Influence without AuthorityPosted: November 2, 2013
Even as leaders, we often don’t actually have the official power to accomplish what we want. We are tied to other departments, 3rd party organizations, and managers of all shapes and sizes. One of the hardest things for me to learn as a growing leader was how to get things done without actually have any decision-making power or authority in various areas.
The very interesting thing you learn is that the strength of your idea and usefulness to the organization is probably one of the most unimportant factors in accomplishing a task. It depends much more on if you communicate the information in a way that makes people want to hear it and the strength of your relationships which determines how much they’re willing to support your idea.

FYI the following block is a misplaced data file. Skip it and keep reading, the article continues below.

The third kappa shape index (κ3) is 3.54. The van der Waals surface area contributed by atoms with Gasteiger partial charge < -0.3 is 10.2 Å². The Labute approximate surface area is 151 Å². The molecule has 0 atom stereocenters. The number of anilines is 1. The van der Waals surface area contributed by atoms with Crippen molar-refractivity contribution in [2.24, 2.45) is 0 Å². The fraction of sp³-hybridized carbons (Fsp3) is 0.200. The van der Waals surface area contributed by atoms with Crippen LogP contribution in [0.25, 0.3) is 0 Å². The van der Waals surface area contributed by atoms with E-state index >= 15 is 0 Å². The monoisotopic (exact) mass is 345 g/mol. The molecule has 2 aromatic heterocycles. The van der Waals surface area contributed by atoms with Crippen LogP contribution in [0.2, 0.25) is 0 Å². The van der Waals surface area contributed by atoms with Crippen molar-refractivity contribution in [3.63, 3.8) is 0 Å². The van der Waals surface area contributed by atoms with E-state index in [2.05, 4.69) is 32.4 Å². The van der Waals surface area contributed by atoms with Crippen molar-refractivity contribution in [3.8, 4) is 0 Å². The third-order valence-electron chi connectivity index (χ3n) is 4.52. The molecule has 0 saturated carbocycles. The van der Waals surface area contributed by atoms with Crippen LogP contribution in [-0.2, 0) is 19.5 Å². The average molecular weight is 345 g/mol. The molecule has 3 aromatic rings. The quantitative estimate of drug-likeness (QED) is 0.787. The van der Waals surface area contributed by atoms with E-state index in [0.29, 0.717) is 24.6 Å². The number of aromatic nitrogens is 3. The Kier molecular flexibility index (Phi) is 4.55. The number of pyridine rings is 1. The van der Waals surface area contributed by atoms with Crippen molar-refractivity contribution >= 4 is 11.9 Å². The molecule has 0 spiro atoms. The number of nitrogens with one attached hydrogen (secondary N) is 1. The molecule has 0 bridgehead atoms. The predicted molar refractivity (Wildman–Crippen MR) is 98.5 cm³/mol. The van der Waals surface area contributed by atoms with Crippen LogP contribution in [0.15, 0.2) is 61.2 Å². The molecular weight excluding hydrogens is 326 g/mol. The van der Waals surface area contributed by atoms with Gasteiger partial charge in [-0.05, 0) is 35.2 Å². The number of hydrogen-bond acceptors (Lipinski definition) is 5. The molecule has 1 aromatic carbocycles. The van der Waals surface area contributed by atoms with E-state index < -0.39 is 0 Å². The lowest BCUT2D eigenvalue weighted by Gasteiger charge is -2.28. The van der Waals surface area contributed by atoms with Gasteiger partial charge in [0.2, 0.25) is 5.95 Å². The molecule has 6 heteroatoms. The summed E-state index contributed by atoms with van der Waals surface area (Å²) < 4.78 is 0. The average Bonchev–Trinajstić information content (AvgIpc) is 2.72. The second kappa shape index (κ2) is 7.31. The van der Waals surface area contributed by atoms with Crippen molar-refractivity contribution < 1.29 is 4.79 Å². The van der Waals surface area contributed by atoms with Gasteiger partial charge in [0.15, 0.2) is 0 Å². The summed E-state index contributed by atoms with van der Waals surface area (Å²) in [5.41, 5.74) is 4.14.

I once had a manager tell me that you should want the outcome of any conversation for that person to want to hear more. While this is not always possible, it’s a good rule of thumb in trying to get things done. One savvy trick I quickly learned when working for a very large organization was to send feedback, suggestions, and ideas up through people with influence. Maybe you don’t have your manager’s ear, but your friend in accounting might. Sending the idea through your friend rather than yourself makes it more likely to be heard and your friend gets some credit too if the idea is successful. The truth is, your relationships are much more a key to your success than any ability or knowledge you possess.